I'm the most handsome guy ever!
His name is Absalom. He is one of King David's sons, and he is the hottest prince in town. Every teen has a photo of him etched on their stone tablets and follow his Instarock and Facescroll accounts. He has long flowing, golden hair that he only cuts once a year, and then the girls really swoon (2Samuel 14:26). However he's in trouble, big trouble. In fact he is facing a murder charge. You see, there was an incident, I wont go into the details you can read the posts here (2Samuel 13)
However, at the end of this sordid affair, Absalom has murdered his brother in a revenge attack. Like any guilty criminal he runs for his life before the king arrests. He deserves to die! However after spending three years in exile he wants to come home and so he concocts a scheme to get his dad to forgive him. After a few twists and turns, David, who obviously misses his son, forgives him for this terrible crime, and invites him home. He has repented. He is forgiven. He is home.
“Absalom came and bowed deeply in reverence before David. And the king kissed Absalom.” (2Sam 14:33)
Absalom is super amped to be home, and of course he soon settles into the good life and is tweeting about it. He's enjoying King's Burger takeaways, hanging with his mates, or just brushing his hair. Before long all is as it once was. In fact he is loving his life and himself so much he decides to take fifty selfies one day. The plan is simple. As Absalom is still waiting for the invention of the first iRock, he decides to employ 50 runners. As he travels through the streets of Jerusalem, these 50 guys run in front of his modified chariot, with mag wheels and racing stripes, and shout out, “Check out Abs the Absalom!” (2Sam 15:1). It's the ultimate selfie, and has the ultimate effect. The chicks line the roads to watch Absalom as he races through the streets. Soon the trending hashtags are #Abs-alom #50selfies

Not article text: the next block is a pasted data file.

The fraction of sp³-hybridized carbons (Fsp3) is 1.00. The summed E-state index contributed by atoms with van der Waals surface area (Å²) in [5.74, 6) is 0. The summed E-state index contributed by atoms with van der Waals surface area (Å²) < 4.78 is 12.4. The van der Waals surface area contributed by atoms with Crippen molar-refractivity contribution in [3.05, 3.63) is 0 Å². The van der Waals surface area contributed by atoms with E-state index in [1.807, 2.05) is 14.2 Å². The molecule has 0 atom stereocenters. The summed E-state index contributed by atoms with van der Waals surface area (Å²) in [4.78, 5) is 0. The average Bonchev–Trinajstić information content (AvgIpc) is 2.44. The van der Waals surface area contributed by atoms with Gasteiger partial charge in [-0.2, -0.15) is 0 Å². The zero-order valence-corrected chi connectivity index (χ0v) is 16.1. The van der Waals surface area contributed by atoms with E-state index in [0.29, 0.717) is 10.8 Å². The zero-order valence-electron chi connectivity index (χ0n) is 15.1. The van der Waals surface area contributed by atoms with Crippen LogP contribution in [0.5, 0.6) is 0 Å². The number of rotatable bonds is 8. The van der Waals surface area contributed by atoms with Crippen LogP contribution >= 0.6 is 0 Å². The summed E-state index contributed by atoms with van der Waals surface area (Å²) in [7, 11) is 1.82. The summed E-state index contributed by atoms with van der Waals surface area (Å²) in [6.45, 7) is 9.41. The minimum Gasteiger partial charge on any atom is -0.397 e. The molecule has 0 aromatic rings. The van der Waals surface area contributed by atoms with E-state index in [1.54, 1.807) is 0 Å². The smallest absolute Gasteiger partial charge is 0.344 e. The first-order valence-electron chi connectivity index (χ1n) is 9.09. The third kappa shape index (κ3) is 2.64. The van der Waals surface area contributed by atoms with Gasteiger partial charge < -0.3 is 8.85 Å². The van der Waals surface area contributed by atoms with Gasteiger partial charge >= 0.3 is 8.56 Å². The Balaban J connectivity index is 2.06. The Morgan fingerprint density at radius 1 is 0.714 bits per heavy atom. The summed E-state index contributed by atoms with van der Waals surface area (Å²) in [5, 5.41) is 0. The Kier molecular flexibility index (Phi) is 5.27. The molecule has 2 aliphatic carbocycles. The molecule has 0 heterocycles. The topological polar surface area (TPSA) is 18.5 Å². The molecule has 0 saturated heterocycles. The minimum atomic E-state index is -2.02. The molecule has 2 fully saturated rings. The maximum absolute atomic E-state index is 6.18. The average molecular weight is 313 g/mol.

I can be so much more
Before long Absalom has so many followers on Instarock and Facescroll he is more popular than the harpist band No Direction, and the crooning sensation Dust'n Believer. The people are flocking to Absalom. They love him. He gets more Likes on his selfies than he gives himself. Life is perfect. It's a dream. And then he begins to wonder. It's one thing being a prince, but that's nothing compared to being king. And so he gets to thinking.